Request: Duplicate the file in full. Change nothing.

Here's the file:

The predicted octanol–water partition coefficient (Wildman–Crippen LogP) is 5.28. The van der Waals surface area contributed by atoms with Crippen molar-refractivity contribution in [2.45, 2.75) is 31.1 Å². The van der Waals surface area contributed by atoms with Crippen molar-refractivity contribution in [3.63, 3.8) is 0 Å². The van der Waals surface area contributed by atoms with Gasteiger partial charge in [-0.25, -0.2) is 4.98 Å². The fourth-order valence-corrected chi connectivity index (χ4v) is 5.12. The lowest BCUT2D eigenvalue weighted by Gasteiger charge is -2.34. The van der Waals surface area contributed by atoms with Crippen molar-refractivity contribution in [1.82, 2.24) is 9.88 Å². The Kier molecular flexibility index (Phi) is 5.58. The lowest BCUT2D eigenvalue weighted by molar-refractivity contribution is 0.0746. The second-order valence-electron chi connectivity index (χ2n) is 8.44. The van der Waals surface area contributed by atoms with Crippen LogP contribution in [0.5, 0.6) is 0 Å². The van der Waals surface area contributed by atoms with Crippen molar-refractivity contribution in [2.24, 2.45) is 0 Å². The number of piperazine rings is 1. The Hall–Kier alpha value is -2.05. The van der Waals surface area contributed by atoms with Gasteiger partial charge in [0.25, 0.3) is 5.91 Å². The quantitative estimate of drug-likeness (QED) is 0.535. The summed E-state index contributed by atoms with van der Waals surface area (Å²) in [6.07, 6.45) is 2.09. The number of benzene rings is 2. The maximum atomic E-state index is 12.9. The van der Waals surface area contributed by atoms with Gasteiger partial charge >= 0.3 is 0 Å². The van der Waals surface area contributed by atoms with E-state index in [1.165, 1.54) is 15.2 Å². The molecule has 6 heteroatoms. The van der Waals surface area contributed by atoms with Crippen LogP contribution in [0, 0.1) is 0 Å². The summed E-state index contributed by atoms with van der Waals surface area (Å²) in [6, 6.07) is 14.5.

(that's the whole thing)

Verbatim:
The predicted octanol–water partition coefficient (Wildman–Crippen LogP) is 5.28. The van der Waals surface area contributed by atoms with Crippen molar-refractivity contribution in [2.45, 2.75) is 31.1 Å². The van der Waals surface area contributed by atoms with Crippen molar-refractivity contribution in [3.63, 3.8) is 0 Å². The van der Waals surface area contributed by atoms with Gasteiger partial charge in [-0.25, -0.2) is 4.98 Å². The fourth-order valence-corrected chi connectivity index (χ4v) is 5.12. The lowest BCUT2D eigenvalue weighted by Gasteiger charge is -2.34. The van der Waals surface area contributed by atoms with Crippen molar-refractivity contribution in [1.82, 2.24) is 9.88 Å². The Kier molecular flexibility index (Phi) is 5.58. The lowest BCUT2D eigenvalue weighted by molar-refractivity contribution is 0.0746. The second-order valence-electron chi connectivity index (χ2n) is 8.44. The van der Waals surface area contributed by atoms with Crippen LogP contribution in [0.5, 0.6) is 0 Å². The van der Waals surface area contributed by atoms with Crippen molar-refractivity contribution in [2.24, 2.45) is 0 Å². The number of piperazine rings is 1. The Hall–Kier alpha value is -2.05. The van der Waals surface area contributed by atoms with Gasteiger partial charge in [0.25, 0.3) is 5.91 Å². The quantitative estimate of drug-likeness (QED) is 0.535. The summed E-state index contributed by atoms with van der Waals surface area (Å²) in [6.07, 6.45) is 2.09. The number of benzene rings is 2. The maximum atomic E-state index is 12.9. The van der Waals surface area contributed by atoms with Gasteiger partial charge >= 0.3 is 0 Å². The van der Waals surface area contributed by atoms with E-state index in [1.165, 1.54) is 15.2 Å². The molecule has 6 heteroatoms. The van der Waals surface area contributed by atoms with Crippen LogP contribution in [0, 0.1) is 0 Å². The summed E-state index contributed by atoms with van der Waals surface area (Å²) in [6, 6.07) is 14.5.